utilize the last part of the relaxation. In practice, the most rapid part of the relaxation is thus utilized; in this part, the wood rapidly returns towards its original state, and when the recovery begins to slow down significantly, new compression
will begin. A roughened texture provided on the basic defibration surface 1 separates fibres that have already been kneaded from the surface of the wood matrix, and thus new wood raw material is constantly revealed on the surface of the wood matrix and
thereby subjected to the kneading. Since the kneading and separation are fairly independent of each other, the nature of the defibration can be controlled by varying the basic contour and roughness of the defibration surface 1.
One wave pattern of a defibration surface and one method for manufacturing it have been described above. The wave pattern and the manufacturing method may naturally be modified; however, the resulting cycle length must be 1 to 3 times the
average relaxation time of the wood raw material, i.e. a half of it corresponds approximately to the average relaxation time. The falling portion of the wave pattern, in particular, must be changed in order to achieve sufficient protective space for the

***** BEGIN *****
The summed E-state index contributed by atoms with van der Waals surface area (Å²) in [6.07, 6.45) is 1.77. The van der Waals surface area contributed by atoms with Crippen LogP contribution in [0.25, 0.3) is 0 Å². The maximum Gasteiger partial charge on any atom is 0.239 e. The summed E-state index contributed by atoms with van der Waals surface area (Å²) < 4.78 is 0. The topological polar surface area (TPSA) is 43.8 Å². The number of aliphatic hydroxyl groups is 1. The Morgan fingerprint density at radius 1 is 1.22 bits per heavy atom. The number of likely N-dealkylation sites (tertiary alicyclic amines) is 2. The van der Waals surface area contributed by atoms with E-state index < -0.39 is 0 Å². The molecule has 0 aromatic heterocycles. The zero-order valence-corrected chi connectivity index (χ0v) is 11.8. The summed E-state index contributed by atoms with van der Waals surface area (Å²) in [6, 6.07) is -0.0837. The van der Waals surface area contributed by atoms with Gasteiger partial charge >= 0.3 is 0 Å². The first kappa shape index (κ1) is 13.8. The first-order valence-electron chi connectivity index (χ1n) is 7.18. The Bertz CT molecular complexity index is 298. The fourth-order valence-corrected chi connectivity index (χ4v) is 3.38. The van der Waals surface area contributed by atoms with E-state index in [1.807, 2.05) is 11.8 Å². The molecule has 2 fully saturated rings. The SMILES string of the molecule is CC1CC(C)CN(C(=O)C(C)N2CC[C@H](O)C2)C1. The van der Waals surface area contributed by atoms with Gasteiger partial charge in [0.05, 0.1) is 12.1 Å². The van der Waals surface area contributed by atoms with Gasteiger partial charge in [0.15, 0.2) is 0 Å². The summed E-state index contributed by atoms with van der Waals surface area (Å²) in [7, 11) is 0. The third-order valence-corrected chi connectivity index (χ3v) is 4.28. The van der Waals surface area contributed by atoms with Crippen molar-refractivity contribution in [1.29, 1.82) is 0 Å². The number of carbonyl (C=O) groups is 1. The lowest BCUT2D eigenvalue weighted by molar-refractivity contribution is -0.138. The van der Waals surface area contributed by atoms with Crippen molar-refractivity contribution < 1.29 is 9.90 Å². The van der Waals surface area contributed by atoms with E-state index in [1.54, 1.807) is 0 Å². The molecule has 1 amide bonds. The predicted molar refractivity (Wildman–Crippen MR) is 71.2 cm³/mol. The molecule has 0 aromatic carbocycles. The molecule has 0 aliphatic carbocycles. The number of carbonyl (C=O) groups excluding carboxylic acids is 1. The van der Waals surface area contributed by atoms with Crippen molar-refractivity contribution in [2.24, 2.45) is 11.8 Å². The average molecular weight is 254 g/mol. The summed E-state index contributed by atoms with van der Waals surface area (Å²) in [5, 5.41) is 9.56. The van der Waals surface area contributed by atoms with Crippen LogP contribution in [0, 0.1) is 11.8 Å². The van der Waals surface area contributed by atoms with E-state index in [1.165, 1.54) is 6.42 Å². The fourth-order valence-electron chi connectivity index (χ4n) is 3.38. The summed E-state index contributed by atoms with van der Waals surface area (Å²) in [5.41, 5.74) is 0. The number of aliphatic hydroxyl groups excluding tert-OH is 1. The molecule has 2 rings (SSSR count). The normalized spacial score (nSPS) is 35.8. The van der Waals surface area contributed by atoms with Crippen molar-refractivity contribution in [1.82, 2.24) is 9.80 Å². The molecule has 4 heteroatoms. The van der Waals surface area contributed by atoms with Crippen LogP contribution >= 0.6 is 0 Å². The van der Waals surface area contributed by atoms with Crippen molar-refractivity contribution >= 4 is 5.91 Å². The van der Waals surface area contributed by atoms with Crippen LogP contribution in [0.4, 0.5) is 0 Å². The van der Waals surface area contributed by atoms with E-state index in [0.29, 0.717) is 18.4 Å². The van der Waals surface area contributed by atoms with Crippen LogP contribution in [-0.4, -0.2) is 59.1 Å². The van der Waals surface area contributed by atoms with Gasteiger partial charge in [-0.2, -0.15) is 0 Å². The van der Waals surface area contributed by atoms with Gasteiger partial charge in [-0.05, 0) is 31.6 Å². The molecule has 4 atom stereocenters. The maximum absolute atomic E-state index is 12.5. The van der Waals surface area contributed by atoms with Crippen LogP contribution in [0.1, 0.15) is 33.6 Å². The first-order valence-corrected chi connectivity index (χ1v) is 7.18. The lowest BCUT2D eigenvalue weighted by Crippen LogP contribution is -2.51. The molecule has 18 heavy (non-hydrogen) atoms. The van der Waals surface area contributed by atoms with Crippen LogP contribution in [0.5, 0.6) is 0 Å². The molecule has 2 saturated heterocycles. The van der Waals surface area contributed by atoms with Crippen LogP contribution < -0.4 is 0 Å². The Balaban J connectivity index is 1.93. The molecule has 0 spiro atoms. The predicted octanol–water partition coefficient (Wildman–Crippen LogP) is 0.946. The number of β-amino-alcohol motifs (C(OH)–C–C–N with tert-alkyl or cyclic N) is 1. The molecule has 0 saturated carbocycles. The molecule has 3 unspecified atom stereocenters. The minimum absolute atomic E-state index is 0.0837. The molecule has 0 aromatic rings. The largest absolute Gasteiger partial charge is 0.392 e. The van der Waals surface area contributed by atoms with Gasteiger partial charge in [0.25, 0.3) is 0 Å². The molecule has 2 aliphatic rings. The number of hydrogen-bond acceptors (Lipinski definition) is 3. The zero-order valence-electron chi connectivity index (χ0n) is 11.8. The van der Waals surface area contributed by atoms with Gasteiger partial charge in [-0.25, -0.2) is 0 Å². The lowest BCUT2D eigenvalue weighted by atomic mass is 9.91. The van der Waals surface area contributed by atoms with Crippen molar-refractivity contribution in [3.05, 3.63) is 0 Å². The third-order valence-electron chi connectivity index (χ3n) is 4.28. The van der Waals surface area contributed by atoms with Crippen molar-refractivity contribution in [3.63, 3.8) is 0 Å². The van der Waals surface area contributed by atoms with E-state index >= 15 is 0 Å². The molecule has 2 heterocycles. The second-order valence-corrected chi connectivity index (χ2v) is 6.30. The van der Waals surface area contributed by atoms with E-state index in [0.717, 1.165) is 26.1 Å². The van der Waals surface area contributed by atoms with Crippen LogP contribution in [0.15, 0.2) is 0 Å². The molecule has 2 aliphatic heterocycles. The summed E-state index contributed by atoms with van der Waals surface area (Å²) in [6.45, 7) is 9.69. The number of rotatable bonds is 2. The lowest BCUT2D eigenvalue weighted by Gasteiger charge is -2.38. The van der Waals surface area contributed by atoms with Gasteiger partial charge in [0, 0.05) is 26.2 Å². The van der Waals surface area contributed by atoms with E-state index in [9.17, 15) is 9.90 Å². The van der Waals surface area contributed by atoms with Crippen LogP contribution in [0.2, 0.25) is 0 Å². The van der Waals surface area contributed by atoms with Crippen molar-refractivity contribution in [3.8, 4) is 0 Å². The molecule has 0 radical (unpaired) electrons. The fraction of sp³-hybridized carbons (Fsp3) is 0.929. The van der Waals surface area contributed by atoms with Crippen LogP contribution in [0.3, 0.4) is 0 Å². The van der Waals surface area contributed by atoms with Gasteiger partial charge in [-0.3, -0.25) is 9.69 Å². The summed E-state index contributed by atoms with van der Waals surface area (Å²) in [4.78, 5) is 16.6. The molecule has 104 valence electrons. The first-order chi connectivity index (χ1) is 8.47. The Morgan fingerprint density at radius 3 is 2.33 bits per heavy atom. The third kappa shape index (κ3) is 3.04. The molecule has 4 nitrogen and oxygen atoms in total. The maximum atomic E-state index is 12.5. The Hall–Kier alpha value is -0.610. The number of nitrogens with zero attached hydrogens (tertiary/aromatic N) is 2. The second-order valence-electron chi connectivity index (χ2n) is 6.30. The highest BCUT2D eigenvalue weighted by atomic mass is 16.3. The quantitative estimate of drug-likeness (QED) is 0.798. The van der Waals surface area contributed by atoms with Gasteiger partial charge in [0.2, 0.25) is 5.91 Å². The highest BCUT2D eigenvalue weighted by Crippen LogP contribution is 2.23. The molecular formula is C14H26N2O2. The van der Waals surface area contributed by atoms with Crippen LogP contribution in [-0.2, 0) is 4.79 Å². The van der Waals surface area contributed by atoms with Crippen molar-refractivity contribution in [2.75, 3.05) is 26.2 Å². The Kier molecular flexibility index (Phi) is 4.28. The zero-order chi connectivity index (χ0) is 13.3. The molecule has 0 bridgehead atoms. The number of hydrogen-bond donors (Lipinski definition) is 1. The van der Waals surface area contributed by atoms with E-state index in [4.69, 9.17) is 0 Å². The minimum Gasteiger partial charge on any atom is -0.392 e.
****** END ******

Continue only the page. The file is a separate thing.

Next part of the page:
loosened fibres. The broken line 5a in Figure indicates another embodiment where the waves are asymmetrical on account of a recession provided in the falling portion. If desired, the basic contour of the defibration surface, which carries out the
kneading, and the roughened texture provided on the smooth surface can also be arranged as separate zones successively in the peripheral direction. The wave pattern of an entire cylinder can also be provided at different angles in relation to the
peripheral direction. An alternative manufacturing method to laser cutting can be, for example, sufficiently accurate mechanical machining, which can be used, for example, for making grinding segments having a larger surface than thin plates.